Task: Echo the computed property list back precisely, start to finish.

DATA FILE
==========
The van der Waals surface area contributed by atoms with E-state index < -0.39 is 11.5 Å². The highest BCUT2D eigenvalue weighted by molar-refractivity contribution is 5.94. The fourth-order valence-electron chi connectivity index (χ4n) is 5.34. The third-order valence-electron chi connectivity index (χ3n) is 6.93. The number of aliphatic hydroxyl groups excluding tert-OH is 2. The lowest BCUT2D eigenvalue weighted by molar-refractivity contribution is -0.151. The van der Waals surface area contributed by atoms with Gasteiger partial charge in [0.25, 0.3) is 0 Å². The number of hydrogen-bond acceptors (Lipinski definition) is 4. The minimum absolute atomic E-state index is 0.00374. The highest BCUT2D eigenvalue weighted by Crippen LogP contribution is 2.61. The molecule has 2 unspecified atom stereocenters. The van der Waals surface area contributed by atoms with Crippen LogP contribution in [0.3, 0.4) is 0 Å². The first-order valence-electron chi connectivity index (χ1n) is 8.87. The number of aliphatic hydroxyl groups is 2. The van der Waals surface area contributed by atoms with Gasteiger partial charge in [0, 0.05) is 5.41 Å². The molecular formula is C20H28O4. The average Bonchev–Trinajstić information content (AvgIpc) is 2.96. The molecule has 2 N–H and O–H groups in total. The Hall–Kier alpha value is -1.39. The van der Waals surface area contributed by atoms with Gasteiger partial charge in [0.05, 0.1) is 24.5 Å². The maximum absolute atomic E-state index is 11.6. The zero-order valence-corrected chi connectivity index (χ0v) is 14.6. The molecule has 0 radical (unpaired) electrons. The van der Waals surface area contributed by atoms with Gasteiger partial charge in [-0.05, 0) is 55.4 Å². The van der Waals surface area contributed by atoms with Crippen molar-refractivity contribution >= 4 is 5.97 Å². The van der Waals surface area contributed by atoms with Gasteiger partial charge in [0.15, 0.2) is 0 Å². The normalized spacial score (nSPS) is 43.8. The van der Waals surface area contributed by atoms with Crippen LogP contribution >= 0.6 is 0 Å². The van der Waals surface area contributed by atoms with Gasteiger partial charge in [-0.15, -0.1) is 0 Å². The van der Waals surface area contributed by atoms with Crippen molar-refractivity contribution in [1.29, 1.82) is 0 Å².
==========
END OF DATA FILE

The van der Waals surface area contributed by atoms with E-state index < -0.39 is 11.5 Å². The highest BCUT2D eigenvalue weighted by molar-refractivity contribution is 5.94. The fourth-order valence-electron chi connectivity index (χ4n) is 5.34. The third-order valence-electron chi connectivity index (χ3n) is 6.93. The number of aliphatic hydroxyl groups excluding tert-OH is 2. The lowest BCUT2D eigenvalue weighted by molar-refractivity contribution is -0.151. The van der Waals surface area contributed by atoms with Gasteiger partial charge in [0.25, 0.3) is 0 Å². The number of hydrogen-bond acceptors (Lipinski definition) is 4. The minimum absolute atomic E-state index is 0.00374. The highest BCUT2D eigenvalue weighted by Crippen LogP contribution is 2.61. The molecule has 2 unspecified atom stereocenters. The van der Waals surface area contributed by atoms with Crippen LogP contribution in [0.3, 0.4) is 0 Å². The first-order valence-electron chi connectivity index (χ1n) is 8.87. The number of aliphatic hydroxyl groups is 2. The van der Waals surface area contributed by atoms with Gasteiger partial charge in [0, 0.05) is 5.41 Å². The molecular formula is C20H28O4. The average Bonchev–Trinajstić information content (AvgIpc) is 2.96. The molecule has 2 N–H and O–H groups in total. The Hall–Kier alpha value is -1.39. The van der Waals surface area contributed by atoms with Gasteiger partial charge in [0.05, 0.1) is 24.5 Å². The maximum absolute atomic E-state index is 11.6. The zero-order valence-corrected chi connectivity index (χ0v) is 14.6. The molecule has 0 radical (unpaired) electrons. The van der Waals surface area contributed by atoms with Gasteiger partial charge in [-0.05, 0) is 55.4 Å². The van der Waals surface area contributed by atoms with Crippen molar-refractivity contribution >= 4 is 5.97 Å². The van der Waals surface area contributed by atoms with Gasteiger partial charge in [0.15, 0.2) is 0 Å². The normalized spacial score (nSPS) is 43.8. The van der Waals surface area contributed by atoms with Crippen LogP contribution >= 0.6 is 0 Å². The van der Waals surface area contributed by atoms with Gasteiger partial charge in [-0.15, -0.1) is 0 Å². The van der Waals surface area contributed by atoms with Crippen molar-refractivity contribution in [1.29, 1.82) is 0 Å².